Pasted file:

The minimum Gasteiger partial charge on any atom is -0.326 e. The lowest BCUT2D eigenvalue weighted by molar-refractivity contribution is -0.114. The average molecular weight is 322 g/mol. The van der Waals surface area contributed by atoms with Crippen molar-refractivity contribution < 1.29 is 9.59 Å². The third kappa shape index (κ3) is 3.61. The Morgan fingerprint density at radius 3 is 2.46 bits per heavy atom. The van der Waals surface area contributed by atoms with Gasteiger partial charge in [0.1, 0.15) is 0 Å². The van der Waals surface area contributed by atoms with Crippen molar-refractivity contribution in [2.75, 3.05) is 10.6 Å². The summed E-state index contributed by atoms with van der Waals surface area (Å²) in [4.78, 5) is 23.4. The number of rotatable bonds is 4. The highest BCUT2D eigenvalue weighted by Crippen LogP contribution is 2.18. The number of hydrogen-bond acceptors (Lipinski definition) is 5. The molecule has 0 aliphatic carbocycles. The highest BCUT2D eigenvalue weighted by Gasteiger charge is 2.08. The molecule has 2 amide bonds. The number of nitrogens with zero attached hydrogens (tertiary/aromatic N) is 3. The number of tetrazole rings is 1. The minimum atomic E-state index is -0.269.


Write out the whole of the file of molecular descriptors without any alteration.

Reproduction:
The minimum Gasteiger partial charge on any atom is -0.326 e. The lowest BCUT2D eigenvalue weighted by molar-refractivity contribution is -0.114. The average molecular weight is 322 g/mol. The van der Waals surface area contributed by atoms with Crippen molar-refractivity contribution < 1.29 is 9.59 Å². The third kappa shape index (κ3) is 3.61. The Morgan fingerprint density at radius 3 is 2.46 bits per heavy atom. The van der Waals surface area contributed by atoms with Gasteiger partial charge in [0.1, 0.15) is 0 Å². The van der Waals surface area contributed by atoms with Crippen molar-refractivity contribution in [2.75, 3.05) is 10.6 Å². The summed E-state index contributed by atoms with van der Waals surface area (Å²) in [4.78, 5) is 23.4. The number of rotatable bonds is 4. The highest BCUT2D eigenvalue weighted by Crippen LogP contribution is 2.18. The number of hydrogen-bond acceptors (Lipinski definition) is 5. The molecule has 0 aliphatic carbocycles. The highest BCUT2D eigenvalue weighted by Gasteiger charge is 2.08. The molecule has 2 amide bonds. The number of nitrogens with zero attached hydrogens (tertiary/aromatic N) is 3. The number of tetrazole rings is 1. The minimum atomic E-state index is -0.269.